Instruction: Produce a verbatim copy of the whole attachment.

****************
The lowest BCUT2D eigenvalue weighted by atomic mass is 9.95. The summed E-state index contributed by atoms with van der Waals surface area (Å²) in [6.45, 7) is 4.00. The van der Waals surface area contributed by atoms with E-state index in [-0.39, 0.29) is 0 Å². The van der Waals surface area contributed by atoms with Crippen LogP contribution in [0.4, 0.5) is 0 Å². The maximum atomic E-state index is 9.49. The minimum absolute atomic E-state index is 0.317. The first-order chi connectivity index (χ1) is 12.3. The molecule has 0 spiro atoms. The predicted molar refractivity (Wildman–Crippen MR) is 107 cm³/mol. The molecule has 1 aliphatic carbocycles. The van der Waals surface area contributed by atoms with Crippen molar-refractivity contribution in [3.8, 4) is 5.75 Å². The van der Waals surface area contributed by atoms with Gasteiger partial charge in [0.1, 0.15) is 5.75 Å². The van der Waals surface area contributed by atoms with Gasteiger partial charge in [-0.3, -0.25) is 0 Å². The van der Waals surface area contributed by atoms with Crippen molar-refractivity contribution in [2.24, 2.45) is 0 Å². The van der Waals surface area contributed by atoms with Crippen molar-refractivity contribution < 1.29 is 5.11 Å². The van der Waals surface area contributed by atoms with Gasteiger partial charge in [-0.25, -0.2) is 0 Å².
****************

The lowest BCUT2D eigenvalue weighted by atomic mass is 9.95. The summed E-state index contributed by atoms with van der Waals surface area (Å²) in [6.45, 7) is 4.00. The van der Waals surface area contributed by atoms with E-state index in [-0.39, 0.29) is 0 Å². The van der Waals surface area contributed by atoms with Crippen LogP contribution in [0.4, 0.5) is 0 Å². The maximum atomic E-state index is 9.49. The minimum absolute atomic E-state index is 0.317. The first-order chi connectivity index (χ1) is 12.3. The molecule has 0 spiro atoms. The predicted molar refractivity (Wildman–Crippen MR) is 107 cm³/mol. The molecule has 1 aliphatic carbocycles. The van der Waals surface area contributed by atoms with Crippen molar-refractivity contribution in [3.8, 4) is 5.75 Å². The van der Waals surface area contributed by atoms with Gasteiger partial charge in [0.1, 0.15) is 5.75 Å². The van der Waals surface area contributed by atoms with Gasteiger partial charge in [-0.3, -0.25) is 0 Å². The van der Waals surface area contributed by atoms with Crippen molar-refractivity contribution in [2.24, 2.45) is 0 Å². The van der Waals surface area contributed by atoms with Crippen molar-refractivity contribution < 1.29 is 5.11 Å². The van der Waals surface area contributed by atoms with Gasteiger partial charge in [-0.25, -0.2) is 0 Å².